I would say our mood swings between fear and apathy in the U.S. What I observed is people either are pretending as if everything is just the way it’s always been and fine in apathy and thinking, ‘Well, we’re past 9/11 now;’ or really gripped by fear. In the summer you saw when we’re no longer allowed to take liquids on planes, grandmothers are being profiled as terrorists – there’s sort of a schizophrenic pendulum that swings between apathy and fear in each of our lives.

However, I think Jesus Christ had a different approach to his enemies and those that threatened him. He approached them with love and boldness and I think that’s the remedy for us in this crisis. As we look at terrorism worldwide, we have to be bold in our approach to those that would do us harm. We have to be going with love so that we can replace the hate with the love of Jesus Christ.

CP: You saw the latest Barna study on faith in America after 9/11 and it showed that the number of Christians has not gone up and Christians themselves have not increased their level of commitment to their faith. So where is the spiritual awakening that many Christian leaders had predicted for America after the attacks?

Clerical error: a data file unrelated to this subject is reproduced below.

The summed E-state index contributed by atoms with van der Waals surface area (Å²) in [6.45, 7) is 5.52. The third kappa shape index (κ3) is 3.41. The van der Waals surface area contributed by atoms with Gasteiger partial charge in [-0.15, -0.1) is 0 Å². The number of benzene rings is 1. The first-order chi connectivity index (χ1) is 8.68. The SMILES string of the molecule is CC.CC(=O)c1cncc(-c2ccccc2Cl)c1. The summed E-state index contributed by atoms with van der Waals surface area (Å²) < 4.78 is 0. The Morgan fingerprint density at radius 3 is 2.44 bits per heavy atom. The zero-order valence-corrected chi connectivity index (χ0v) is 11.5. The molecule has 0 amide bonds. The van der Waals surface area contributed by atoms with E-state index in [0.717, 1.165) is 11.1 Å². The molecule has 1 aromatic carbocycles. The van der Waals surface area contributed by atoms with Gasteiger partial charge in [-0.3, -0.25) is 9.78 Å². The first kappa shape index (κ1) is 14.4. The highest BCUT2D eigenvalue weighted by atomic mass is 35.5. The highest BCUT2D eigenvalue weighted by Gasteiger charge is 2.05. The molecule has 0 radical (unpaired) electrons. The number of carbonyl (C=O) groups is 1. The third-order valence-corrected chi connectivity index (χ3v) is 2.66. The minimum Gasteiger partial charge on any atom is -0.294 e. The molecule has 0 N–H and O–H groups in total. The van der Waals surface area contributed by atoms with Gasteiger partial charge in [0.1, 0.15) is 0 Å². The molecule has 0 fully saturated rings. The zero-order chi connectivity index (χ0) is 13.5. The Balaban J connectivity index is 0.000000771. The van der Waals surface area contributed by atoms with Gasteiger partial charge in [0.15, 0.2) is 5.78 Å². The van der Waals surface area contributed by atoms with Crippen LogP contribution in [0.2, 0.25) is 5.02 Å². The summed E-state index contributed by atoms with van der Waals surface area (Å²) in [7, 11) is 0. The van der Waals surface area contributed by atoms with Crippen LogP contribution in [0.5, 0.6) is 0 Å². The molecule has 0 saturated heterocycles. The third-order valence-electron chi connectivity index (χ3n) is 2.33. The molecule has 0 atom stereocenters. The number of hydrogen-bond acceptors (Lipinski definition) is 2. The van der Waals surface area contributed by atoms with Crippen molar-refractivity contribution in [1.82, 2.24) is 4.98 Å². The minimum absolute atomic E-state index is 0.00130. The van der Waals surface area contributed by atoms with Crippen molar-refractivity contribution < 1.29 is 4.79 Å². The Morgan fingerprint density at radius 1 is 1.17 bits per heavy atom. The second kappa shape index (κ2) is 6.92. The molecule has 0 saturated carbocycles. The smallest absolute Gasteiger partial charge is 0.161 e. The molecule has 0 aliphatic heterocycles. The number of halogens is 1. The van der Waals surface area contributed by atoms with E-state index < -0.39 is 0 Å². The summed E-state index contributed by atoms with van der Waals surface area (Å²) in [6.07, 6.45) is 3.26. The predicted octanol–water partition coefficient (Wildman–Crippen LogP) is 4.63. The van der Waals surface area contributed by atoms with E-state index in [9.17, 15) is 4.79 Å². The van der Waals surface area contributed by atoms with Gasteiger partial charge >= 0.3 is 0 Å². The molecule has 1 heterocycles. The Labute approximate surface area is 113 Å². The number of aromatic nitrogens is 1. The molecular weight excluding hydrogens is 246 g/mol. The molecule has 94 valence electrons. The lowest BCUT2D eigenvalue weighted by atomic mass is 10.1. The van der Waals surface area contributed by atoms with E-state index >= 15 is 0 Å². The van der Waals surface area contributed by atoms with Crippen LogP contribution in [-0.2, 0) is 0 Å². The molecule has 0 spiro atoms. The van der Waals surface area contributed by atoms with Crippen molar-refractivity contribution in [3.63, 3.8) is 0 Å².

Moeller: I don’t think it’s anywhere on the horizon. That’s very unfortunate because I remember the days right after 9/11. I was a pastor and thousands flocked to our church to kind of deal with some of the big questions of life. But within a few months, that had largely dissipated and the attendance levels were back to normal and that doesn’t surprise me at all that Barna’s finding five years later, there’s hardly any impact, probably no impact statistically on our religious affections.